He argues that having this much choice has three effects:

1 – Your decisions require more effort

2 – Mistakes in choice are more likely

3 – The psychological consequences of making a mistake are more severe.

Barry Schwartz also published a book on the topic (ironically there are now many books on Choice) arguing that the more choices we have, the greater the effort that goes into our decision making and therefore the more we expect to enjoy it. He does agree that having an element of choice over our decisions makes people more active, alert, engaged in the experience and more likely to share and discuss with others. However, he ultimately concludes that choice within constraints and freedom within limits is the best solution, allowing the best of both worlds whilst avoiding the polar extremes of one size fits all and comparison hell.

Schwartz’s final piece of advice is worth sharing – companies need to offer choice, but limit the set of possibilities so that the opportunity costs don’t add up to make all the alternatives unattractive. In short, if customers have too many choices, the pleasure from the one they choose will never fully outweigh the disappointment from the ones they didn’t.

We’ve all been sat on the bus home having spent too much on a new shirt or coat, unable to stop thinking about the one we put back on the rail and whether the refund policy covers impulse buying (I once bought five suits in a month and took four of them back – I wasn’t popular in House of Fraser). This plethora of choices will only become more prevalent as the digital world grows, increasing opportunities to buy and expectations of a superb bargain with it.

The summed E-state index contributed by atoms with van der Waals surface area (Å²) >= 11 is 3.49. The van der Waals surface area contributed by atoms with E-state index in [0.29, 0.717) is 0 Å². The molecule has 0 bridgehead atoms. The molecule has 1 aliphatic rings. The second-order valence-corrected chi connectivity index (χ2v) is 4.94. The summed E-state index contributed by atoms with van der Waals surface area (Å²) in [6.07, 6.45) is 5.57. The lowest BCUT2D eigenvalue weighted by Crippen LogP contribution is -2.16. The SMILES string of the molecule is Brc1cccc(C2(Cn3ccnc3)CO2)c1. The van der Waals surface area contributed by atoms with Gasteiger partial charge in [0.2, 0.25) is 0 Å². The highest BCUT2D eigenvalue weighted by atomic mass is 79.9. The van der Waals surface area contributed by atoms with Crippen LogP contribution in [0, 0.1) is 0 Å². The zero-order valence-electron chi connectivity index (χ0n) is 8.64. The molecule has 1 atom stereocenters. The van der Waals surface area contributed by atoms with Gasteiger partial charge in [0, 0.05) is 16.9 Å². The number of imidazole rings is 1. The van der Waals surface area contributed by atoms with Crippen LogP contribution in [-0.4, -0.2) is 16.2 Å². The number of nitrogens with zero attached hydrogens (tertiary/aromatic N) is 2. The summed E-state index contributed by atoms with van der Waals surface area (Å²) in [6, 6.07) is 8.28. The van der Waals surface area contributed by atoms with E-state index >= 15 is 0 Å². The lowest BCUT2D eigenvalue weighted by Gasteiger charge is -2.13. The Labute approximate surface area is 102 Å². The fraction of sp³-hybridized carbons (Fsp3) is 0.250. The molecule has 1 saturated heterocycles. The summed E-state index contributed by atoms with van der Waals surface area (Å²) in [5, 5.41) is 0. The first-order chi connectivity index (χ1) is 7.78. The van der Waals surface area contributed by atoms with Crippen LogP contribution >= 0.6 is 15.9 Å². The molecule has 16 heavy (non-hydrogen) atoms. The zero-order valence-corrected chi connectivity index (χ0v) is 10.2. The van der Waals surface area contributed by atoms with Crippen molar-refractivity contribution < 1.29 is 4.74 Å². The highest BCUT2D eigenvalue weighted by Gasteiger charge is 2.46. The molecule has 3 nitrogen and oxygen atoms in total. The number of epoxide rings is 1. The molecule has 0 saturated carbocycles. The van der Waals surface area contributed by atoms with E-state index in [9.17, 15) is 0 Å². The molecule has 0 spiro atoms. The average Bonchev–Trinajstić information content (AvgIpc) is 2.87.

Everyone will have a view on whether choice is a good thing, but for me it’s having a choice about choice that is good. If you have the time and inclination, you can browse to your heart’s content, finding the perfect product at the perfect price. If you prefer to let someone else do the work, then you can click on Amazon’s next recommendation or the first suggestion of your Google search, taking away the stress and anxiety or choosing, but missing out on the fun and excitement at the same time.